Figure 9b showed the galvanostatic charge-discharge curves of the rGO and GNS electrode collected at 1 A/g current densities. The symmetry of the charge and discharge characteristics and the almost constant slope of these curves further supported that the GNS and rGO electrode material-based capacitors had high electrochemical reversibility and excellent capacitive characteristics. The specific capacitance of the GNS was calculated to be 156 F/g at the current density of 1 A/g, which was larger than that of rGO with the specific capacitance of 108 F/g. It maybe attributable to rolling GNS which had high conductivity and high specific surface area and was comparable to those values reported for reduction of graphite oxide films [31] and heteroatom-enriched electrospun carbon nanofiber-based supercapacitors [32].

Nyquist impedance plots of the GNS and rGO electrodes are shown in Figure 9c. At high frequencies, from the Nyquist plot, the intercept at the real part (Z′) was a combined resistance of the ionic resistance of the electrolyte, the intrinsic resistance of the substrate, and the contact resistance at the active material/current collector interface. The semicircle in the high-medium frequency range corresponds to the Faradaic charge transfer resistance, and in the low-frequency range, it corresponds to the capacitor’s diffusive resistance of the electrolyte in the electrode pores and the ion diffusion in the host material [33]. The Nyquist plot was almost a vertical line, indicating a nearly ideal capacitive behavior of the EDLC. The inset in the Figure 9c shows the expanded high-frequency region of impedance. The electrode series resistance was derived from the high-frequency intersection of the Nyquist plot in the real axis. It was found that the GNS had higher series resistance than the rGO, manifesting the good conductivity of the electrolyte and very low internal resistance of the GNS electrode. The GNS electrode exhibited almost vertical line at the low-frequency region, indicating the desired capacitive behavior. In addition, the impedance spectrum for GNS electrode was much smaller than that of the rGO electrode, indicating the fast charge transfer process of the GNS electrode. The frequency-dependent response of supercapacitors could be analyzed from the EIS spectra. The faster performance of the GNS supercapacitor correlates with its better capacitance retention at high sweep rates in the CV measurements or higher current densities in galvanostatic charge-discharge tests. Moreover, the continuous rolling nanostructure of GNS provided a high surface area and allowed abundant adsorption of ions as well as efficient ion migration and charge transportation [34]. Thus, an exceptional specific capacitance could be realized, which was much higher than that of the more accessible reduced graphene materials. Overall, the GNS possess a significantly improved capacitance compared with the rGO and also exhibited good rate and stability performance.

Importantly, the GNS exhibited good rate capability. A specific capacitance of 156 F/g can be achieved at 1 A/g, and the specific capacitance could remain at high level of 148 F/g with a good retention above 93% (Figure 9d). On the contrary, rGO had good performance at large cycle stability. For example, when the current density was increased to 1 A/g, the specific capacitance was 108 F/g. The supercapacitor device still remained at 91.6% of the initial capacitance after 2,000 continuous charge-discharge cycles, demonstrating its good long-term cycling stability.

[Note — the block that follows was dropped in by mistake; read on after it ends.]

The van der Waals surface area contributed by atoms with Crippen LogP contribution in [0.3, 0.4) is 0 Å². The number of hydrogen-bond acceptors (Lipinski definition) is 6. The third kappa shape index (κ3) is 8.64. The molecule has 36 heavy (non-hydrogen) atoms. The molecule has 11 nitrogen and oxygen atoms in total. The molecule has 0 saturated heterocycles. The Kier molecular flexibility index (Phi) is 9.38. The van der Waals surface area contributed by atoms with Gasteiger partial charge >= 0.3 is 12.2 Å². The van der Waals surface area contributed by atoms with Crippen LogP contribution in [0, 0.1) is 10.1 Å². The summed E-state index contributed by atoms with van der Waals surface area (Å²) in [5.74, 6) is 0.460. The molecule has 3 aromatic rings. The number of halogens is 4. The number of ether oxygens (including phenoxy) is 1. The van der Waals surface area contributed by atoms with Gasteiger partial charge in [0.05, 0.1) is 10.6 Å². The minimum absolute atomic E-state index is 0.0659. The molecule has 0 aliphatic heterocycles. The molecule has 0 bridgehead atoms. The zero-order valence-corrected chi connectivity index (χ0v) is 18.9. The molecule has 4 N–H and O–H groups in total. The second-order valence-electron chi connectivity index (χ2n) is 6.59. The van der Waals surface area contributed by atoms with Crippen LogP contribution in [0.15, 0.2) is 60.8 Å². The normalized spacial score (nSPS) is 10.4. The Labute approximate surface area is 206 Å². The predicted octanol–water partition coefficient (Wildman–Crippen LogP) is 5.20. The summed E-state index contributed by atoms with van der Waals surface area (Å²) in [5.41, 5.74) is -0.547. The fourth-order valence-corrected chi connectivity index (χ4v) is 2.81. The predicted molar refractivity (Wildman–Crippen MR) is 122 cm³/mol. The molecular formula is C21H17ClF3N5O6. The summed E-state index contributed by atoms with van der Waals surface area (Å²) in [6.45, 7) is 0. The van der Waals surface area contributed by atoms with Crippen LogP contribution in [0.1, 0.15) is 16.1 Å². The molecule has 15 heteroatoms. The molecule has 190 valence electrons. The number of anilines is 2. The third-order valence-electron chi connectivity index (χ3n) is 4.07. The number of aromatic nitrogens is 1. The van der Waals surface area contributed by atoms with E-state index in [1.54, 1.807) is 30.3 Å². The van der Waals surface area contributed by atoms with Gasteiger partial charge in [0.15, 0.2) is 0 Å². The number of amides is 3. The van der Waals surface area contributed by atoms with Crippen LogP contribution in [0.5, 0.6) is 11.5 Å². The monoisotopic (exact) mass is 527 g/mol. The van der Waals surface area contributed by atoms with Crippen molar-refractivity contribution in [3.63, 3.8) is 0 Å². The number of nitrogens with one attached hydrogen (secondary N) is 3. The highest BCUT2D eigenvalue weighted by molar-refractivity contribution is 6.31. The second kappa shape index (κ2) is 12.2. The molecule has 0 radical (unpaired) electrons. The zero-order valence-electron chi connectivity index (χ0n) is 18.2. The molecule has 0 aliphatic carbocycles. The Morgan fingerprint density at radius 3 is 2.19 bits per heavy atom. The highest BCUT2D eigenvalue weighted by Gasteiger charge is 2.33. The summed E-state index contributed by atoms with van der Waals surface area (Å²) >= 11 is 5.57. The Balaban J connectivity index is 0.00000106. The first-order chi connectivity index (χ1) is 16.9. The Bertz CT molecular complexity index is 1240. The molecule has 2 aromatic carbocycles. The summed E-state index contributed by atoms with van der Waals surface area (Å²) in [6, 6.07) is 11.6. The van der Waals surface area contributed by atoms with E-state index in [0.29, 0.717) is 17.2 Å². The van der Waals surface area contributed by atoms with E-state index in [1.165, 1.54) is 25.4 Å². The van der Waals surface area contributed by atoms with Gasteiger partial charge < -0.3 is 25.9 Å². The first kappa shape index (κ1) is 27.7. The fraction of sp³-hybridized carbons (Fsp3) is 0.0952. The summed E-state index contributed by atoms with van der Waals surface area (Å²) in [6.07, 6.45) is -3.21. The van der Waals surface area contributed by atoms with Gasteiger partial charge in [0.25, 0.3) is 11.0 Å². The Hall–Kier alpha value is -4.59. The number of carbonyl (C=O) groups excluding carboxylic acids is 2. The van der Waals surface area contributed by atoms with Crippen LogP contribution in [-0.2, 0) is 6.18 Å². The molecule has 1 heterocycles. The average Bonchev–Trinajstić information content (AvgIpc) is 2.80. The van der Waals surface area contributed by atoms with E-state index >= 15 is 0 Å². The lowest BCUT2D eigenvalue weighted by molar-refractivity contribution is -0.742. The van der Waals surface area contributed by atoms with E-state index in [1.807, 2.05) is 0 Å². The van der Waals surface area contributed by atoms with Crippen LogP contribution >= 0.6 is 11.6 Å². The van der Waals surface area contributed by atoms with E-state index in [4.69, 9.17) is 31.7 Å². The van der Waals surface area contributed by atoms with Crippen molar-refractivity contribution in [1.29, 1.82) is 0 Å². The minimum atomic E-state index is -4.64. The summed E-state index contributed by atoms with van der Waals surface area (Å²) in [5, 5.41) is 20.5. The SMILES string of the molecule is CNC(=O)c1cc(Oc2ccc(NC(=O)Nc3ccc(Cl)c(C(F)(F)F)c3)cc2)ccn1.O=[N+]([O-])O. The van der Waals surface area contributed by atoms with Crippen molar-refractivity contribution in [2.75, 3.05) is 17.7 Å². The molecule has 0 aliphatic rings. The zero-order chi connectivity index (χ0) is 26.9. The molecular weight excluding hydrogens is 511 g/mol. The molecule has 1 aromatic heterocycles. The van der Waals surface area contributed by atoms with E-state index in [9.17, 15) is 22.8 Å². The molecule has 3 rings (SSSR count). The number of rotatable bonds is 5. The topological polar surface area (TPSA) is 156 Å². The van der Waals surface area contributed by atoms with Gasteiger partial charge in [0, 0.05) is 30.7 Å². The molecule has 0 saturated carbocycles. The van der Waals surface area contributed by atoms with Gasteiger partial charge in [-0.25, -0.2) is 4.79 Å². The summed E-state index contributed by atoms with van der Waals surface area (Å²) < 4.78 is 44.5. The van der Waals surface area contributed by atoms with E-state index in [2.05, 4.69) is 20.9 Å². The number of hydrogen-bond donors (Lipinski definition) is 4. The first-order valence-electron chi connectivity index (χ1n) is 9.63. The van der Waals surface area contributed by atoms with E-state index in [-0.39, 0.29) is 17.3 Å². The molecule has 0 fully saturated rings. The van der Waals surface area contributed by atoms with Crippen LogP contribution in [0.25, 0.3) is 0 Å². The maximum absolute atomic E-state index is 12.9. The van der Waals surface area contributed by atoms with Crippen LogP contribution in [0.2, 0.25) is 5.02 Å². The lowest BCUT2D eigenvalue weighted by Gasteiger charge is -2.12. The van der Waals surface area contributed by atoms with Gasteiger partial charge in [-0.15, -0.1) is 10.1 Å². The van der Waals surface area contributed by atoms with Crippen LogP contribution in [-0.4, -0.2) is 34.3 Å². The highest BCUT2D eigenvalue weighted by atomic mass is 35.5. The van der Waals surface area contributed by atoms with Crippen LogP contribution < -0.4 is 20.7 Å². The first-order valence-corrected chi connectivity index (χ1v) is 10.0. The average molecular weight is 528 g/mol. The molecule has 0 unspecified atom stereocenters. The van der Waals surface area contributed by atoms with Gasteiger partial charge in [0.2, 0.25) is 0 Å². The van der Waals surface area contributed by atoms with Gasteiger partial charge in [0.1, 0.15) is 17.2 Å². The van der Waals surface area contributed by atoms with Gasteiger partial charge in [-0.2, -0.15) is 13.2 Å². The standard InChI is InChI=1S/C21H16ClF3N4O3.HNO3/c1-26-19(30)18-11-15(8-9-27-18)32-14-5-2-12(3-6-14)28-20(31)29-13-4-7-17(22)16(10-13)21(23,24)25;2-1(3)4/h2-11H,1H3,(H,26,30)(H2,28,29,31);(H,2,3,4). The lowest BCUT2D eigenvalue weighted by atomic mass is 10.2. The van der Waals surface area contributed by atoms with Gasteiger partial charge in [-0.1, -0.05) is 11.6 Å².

In our work, one-dimensional GONS were fabricated by rolling GO with assistance in liquid nitrogen by a simple and effective way. The mechanism of formation was proposed, and the formation of ice crystals during the shock cooling step in liquid nitrogen were believed to be the driving force to form such unique tubular structures. GNS exhibited good structural stability, high specific surface area, and high specific capacitance after reducing GONS. Comparing with the specific capacity of 108 F/g for graphene sheets, a remarkable capacity of 156 F/g is obtained at the current density of 1.0 A/g, which was graphene sheets transformed to the unique rolling structure of GNS. Those encouraging results indicated that GONS based on the rolling structure of graphene sheets were a kind of promising material energy storage field.











carbon nanoscrolls


carbon nanotubes


cyclic voltammetry


graphene nanoscrolls


graphene oxide


graphene oxide nanoscrolls


graphene oxide sheets


graphene sheets


open-circuit potential


reduced graphene oxide


selected area electron diffraction


scanning electron microscope


transmission electron microscopy


thermogravimetric analysis


X-ray diffraction



The authors would like to acknowledge the financial supports by the Nanjing University of Post and Telecommunication basic research program (NY 212002), the Ministry of Education of China Program for Changjiang Scholars and Innovative Research Team in University (IRT1148), and Shuangchuang Program of Jiangsu Province 2014.

Authors’ Affiliations

Institute of Advanced Materials, Nanjing University of Posts and Telecommunications
State Key Laboratory of Organic Electronics and Information Displays and Fountain Global Photoelectric Technology Co.
Department of Physics and Chemistry & Biochemistry, The Ohio State University